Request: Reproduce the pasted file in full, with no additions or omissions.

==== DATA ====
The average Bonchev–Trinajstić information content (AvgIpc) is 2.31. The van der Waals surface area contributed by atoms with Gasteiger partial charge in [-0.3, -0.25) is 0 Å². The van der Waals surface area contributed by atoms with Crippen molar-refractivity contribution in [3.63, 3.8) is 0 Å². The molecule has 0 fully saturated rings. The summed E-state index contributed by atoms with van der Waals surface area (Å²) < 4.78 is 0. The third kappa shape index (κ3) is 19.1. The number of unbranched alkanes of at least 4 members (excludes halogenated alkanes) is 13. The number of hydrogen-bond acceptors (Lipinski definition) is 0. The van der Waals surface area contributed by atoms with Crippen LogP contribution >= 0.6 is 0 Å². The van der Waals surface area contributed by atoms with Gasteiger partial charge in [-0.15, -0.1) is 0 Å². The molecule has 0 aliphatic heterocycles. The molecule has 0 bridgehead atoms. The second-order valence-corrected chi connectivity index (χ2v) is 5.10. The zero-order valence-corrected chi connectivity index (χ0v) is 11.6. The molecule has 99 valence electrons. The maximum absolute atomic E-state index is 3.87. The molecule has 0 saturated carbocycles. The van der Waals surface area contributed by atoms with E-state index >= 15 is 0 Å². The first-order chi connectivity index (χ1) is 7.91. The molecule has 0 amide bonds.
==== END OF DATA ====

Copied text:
The average Bonchev–Trinajstić information content (AvgIpc) is 2.31. The van der Waals surface area contributed by atoms with Gasteiger partial charge in [-0.3, -0.25) is 0 Å². The van der Waals surface area contributed by atoms with Crippen molar-refractivity contribution in [3.63, 3.8) is 0 Å². The molecule has 0 fully saturated rings. The summed E-state index contributed by atoms with van der Waals surface area (Å²) < 4.78 is 0. The third kappa shape index (κ3) is 19.1. The number of unbranched alkanes of at least 4 members (excludes halogenated alkanes) is 13. The number of hydrogen-bond acceptors (Lipinski definition) is 0. The van der Waals surface area contributed by atoms with Crippen LogP contribution >= 0.6 is 0 Å². The van der Waals surface area contributed by atoms with Gasteiger partial charge in [-0.15, -0.1) is 0 Å². The molecule has 0 aliphatic heterocycles. The molecule has 0 bridgehead atoms. The second-order valence-corrected chi connectivity index (χ2v) is 5.10. The zero-order valence-corrected chi connectivity index (χ0v) is 11.6. The molecule has 99 valence electrons. The maximum absolute atomic E-state index is 3.87. The molecule has 0 saturated carbocycles. The van der Waals surface area contributed by atoms with E-state index >= 15 is 0 Å². The first-order chi connectivity index (χ1) is 7.91. The molecule has 0 amide bonds.